Louisville Wants More LGBT Tourism, But City Has Some Hurdles
Louisville Metro and tourism officials are working with groups to attract more LGBT tourism to the city.
But advocates say Kentucky's enduring same-sex marriage ban and a lack of protections in suburban areas might be a hurdle, despite some big draws for Louisville.
Chris Hartman, director of the Louisville Fairness Campaign, said the Louisville Convention & Visitors Bureau reached out to him about a year ago to discuss ways for Louisville to attract some more tourism from LGBT people. Since then, the bureau has created a taskforce with members of the Kentuckiana Pride Foundation, the Fairness Campaign, Louisville Metro government, as well as local businesses.
Hartman said the taskforce is taking a look at attractions that could draw LGBT people to Louisville. He said the city’s theater and arts scene is a potential big draw.
“We started look at a lot of these things and say, ‘You know, what can we highlight for the LGBT community that sort of says Louisville is a welcome, open and affirming place?’ Hartman said. “And then, what attractions are just universally attractive to folks—like the bourbon tourism industry.”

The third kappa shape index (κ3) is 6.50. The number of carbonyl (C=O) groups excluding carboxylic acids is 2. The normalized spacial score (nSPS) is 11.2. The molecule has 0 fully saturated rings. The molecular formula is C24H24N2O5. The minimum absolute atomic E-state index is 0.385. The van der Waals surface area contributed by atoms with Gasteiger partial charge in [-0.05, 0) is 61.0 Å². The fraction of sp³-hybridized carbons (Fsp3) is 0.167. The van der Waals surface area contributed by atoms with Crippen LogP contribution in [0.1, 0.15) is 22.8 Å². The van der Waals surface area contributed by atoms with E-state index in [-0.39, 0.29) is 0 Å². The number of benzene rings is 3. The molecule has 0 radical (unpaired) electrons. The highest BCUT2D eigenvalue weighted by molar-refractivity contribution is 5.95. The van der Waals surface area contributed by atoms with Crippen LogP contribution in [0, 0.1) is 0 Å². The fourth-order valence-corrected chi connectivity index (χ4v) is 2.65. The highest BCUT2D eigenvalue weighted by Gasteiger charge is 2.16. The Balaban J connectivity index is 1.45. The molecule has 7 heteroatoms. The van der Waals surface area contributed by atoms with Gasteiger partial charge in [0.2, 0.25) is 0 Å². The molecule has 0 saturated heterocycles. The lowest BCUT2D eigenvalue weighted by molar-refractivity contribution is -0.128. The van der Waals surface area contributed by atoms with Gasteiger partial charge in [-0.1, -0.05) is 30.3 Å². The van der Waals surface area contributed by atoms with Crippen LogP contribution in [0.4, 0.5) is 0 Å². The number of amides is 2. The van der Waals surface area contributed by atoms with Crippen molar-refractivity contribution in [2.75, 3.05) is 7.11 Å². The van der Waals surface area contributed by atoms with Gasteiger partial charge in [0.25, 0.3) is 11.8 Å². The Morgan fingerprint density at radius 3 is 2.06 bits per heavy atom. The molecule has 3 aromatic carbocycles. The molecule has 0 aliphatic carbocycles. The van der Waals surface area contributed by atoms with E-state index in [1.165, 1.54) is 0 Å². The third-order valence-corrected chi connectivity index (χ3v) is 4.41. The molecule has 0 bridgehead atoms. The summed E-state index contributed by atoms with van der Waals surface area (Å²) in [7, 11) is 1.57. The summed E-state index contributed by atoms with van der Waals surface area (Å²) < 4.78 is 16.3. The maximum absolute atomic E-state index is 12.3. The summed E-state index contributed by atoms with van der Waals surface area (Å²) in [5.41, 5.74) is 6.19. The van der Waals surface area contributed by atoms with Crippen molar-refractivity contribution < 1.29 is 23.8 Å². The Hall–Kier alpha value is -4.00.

But Hartman said Kentucky does have some impediments to attracting LGBT tourism.
Hartman said Kentucky’s ban on gay marriage, which is currently before the U.S. Supreme Court, is a reason LGBT people might decide not to visit Louisville.
“Kentucky has a lot to overcome in terms of LGBT rights and making the state attractive to LGBT folks,” Hartman explained. “Even though Louisville has a fairness ordinance, the majority of the state of Kentucky does not have anti-discrimination protections based on sexual orientation or gender identity.”
He said that means LGBT tourists might have protections in Louisville, but will lose those protections once they drive to Bardstown or other nearby communities in the region.
Stacey Yates, a spokeswoman for the bureau, said the state's ban was something her agency was looking at.
"It’s one of the reason we brought in professionals from the Fairness Campaign," she said. "We wanted them to help us navigate that."
Yates said officials want the city to start a conversation about how to attract this lucrative travel business. She said they will need people in the community familiar with LGBT issues to help guide them.
Hartman said it's a good thing the city is doing more to reach out to the LGBT community.